1. the friendly reception and treatment of guests or strangers.
2. the quality or disposition of receiving and treating guests and strangers in a warm, friendly, generous way.
In the Bible, offering hospitality is a moral imperative. God's people remember that they were once strangers and refugees who were taken in by God (Deuteronomy 10:19). The Greek word xenos means "stranger", but also "guest" and "host". From xenos comes the New Testament word for hospitality: philoxenia means a love of the guest/stranger or enjoyment of hosting guests. Recall a time when you experienced the enjoyment of being a host... when you were the guest of a gracious host. "Contribute to the needs of the saints; extend hospitality to strangers."
— Romans 12:13
Offering hospitality is fundamental to Hindu culture and providing food and shelter to a needy stranger was a traditional duty of the householder. The unexpected guest is called the atithi, literally meaning "without a set time." Scripture enjoins that the atithi be treated as God. It was especially important to extend hospitality towards brahmanas, sannyasis and other holy people. There are many stories regarding the benefits of offering a suitable reception and the sins that accrue from neglecting one's guests. Tradition teaches that, no matter how poor one is, one should always offer three items: sweet words, a sitting place, and refreshments (at least a glass of water). The flower garland is offered to special guests and dignitaries, as a symbol of loving exchange. "Even an enemy must be offered appropriate hospitality if he comes to your home. A tree does not deny its shade even to the one who comes to cut it down."
- Mahabharata 12.374
In Islamic tradition (muslim culture) it is the same as well: The Messenger of Allah [s] further guides us by saying: "Whoever believes in Allah and the Last Day should be hospitable with his or her guests." Our great Prophet [s] teaches us to be generous and how to entertain guests. He wants a Muslim to show gratitude and be kind and happy when receiving guests. One should respect and welcome his guests, in particular when they are strangers, or have no family or friends in that country. Shaikh Abbas Qummi, Safinat al-Bihar, Bab Dhaif, Sunan ibn Maja, vol. 2, Haq al Jiwar (The rights of neighbours), Ikram al-Dhaif (Respecting the Guest).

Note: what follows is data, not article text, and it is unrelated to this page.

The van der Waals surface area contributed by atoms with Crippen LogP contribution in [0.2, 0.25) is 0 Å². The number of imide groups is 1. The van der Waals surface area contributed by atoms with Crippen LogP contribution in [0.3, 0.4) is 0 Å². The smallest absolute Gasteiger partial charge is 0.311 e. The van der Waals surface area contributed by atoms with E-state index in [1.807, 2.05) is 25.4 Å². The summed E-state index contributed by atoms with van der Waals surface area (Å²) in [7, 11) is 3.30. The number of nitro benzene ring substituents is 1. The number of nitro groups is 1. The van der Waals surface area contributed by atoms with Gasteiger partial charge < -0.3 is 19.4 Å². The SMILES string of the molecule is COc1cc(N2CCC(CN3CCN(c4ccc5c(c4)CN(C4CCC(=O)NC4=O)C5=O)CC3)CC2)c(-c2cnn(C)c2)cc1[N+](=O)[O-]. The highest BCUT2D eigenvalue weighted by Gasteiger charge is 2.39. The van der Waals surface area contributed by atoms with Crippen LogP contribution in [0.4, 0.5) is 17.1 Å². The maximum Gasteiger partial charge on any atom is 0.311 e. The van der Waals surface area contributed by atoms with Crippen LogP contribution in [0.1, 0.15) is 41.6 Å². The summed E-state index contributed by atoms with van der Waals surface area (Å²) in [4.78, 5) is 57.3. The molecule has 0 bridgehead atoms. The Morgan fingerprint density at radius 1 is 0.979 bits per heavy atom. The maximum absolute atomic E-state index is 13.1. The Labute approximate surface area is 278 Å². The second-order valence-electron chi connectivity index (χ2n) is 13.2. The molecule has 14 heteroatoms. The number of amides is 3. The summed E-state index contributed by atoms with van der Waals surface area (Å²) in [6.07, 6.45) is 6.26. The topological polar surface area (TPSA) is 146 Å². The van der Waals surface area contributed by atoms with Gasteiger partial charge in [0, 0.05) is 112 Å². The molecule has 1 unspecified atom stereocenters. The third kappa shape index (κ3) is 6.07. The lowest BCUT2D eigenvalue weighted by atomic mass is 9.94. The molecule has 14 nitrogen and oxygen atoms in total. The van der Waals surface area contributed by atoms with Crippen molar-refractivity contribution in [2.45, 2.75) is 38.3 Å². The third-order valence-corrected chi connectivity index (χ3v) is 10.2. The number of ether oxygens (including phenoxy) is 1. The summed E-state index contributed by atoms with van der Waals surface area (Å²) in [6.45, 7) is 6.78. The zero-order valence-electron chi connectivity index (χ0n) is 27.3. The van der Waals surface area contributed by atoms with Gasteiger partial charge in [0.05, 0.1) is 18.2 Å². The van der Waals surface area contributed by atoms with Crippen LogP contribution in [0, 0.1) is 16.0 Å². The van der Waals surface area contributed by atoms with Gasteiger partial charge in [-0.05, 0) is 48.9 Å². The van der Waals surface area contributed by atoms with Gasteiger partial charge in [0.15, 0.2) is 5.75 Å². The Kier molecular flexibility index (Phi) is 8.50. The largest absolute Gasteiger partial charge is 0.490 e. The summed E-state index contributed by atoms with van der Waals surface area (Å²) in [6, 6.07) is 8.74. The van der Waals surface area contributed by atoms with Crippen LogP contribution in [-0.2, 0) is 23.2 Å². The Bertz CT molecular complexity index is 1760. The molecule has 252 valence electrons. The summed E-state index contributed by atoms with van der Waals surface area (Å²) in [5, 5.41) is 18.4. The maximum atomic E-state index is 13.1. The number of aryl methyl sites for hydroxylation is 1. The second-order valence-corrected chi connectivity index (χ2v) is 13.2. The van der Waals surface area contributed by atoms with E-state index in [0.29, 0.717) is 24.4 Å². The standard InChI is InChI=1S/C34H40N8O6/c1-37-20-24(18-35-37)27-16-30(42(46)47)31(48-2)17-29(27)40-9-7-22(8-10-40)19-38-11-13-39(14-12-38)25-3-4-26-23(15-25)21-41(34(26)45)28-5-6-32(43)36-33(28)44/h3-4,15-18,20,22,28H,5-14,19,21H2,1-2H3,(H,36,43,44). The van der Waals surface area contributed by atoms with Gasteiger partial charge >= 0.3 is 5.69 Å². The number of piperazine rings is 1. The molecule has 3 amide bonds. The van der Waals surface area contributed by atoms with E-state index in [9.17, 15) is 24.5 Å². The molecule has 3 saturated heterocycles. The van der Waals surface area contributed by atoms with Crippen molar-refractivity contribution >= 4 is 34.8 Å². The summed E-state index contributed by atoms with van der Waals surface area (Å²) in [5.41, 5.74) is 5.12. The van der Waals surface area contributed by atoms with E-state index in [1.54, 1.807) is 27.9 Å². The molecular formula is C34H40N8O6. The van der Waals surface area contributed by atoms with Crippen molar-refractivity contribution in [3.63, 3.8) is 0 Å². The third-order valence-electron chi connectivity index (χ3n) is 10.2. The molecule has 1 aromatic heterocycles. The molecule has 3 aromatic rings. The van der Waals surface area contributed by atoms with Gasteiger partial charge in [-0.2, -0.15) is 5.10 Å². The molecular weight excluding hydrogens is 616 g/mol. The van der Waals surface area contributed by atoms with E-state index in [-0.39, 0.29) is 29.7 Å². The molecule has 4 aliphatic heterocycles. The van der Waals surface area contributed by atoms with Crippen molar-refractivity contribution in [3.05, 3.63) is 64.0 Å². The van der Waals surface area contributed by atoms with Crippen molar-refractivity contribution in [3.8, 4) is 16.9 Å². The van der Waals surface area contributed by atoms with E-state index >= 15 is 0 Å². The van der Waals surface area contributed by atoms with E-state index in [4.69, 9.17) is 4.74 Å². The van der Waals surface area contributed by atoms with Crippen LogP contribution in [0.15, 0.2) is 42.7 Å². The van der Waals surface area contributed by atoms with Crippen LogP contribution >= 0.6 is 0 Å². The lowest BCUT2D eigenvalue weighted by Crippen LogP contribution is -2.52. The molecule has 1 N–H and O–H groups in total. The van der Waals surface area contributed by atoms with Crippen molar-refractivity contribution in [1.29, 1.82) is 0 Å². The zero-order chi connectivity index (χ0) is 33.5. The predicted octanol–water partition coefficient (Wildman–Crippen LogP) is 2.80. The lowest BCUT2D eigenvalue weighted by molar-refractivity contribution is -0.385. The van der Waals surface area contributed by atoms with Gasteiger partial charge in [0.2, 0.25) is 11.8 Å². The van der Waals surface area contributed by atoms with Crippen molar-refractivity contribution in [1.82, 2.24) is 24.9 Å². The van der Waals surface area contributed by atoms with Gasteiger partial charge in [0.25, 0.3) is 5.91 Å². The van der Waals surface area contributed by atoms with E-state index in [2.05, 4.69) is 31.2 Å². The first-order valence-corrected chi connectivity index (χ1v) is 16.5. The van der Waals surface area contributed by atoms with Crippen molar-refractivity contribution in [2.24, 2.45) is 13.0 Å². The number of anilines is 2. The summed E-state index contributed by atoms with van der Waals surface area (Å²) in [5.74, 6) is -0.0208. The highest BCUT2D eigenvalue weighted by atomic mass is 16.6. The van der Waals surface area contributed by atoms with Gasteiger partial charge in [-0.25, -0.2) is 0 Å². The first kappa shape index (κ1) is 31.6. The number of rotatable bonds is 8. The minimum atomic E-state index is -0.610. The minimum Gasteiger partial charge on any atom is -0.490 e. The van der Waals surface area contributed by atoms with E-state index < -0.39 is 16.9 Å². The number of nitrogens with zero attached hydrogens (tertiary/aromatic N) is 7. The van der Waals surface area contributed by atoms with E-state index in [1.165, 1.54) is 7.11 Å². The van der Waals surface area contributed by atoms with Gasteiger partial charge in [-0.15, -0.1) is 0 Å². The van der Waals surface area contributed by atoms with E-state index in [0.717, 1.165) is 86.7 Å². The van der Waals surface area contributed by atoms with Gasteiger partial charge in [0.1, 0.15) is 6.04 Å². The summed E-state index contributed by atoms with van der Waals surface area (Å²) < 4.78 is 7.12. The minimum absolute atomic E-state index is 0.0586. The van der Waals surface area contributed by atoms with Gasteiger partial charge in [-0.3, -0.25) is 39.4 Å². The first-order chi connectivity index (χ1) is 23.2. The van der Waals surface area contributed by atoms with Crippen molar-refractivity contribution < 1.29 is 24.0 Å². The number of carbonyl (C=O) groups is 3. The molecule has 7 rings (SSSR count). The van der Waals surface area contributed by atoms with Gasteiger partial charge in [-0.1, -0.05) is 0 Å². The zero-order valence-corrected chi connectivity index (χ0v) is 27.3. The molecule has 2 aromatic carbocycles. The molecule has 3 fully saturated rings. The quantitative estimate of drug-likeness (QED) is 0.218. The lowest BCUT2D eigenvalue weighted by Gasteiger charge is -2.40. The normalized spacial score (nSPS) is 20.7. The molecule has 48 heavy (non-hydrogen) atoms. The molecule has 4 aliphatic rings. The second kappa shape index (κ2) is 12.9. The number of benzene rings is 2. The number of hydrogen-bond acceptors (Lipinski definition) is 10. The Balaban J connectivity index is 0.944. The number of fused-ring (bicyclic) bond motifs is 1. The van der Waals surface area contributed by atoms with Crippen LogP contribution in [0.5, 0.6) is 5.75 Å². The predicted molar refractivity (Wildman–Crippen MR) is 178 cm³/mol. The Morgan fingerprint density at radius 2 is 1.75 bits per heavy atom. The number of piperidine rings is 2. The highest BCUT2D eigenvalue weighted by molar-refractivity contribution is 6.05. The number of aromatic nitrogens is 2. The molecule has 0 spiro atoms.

The three main faiths of Guyana, Chrisitianity, Hinduism and Islam mirror each other. They may differ in certain beliefs, traditions, rituals and words, but overall, these three faiths are synonomous with each other. It is because of this and because Guyana is a faith-based society, deep into their religions, that hospitality is valued here.
From the moment I have stepped off the plane, until now, I have been treated with utmost respect and been shown the most generous of hospitality from most everyone I have known. Of course, some people would disagree with me, but for me, this experience has been one of awe to the people that live in this beautiful and extraordinary country.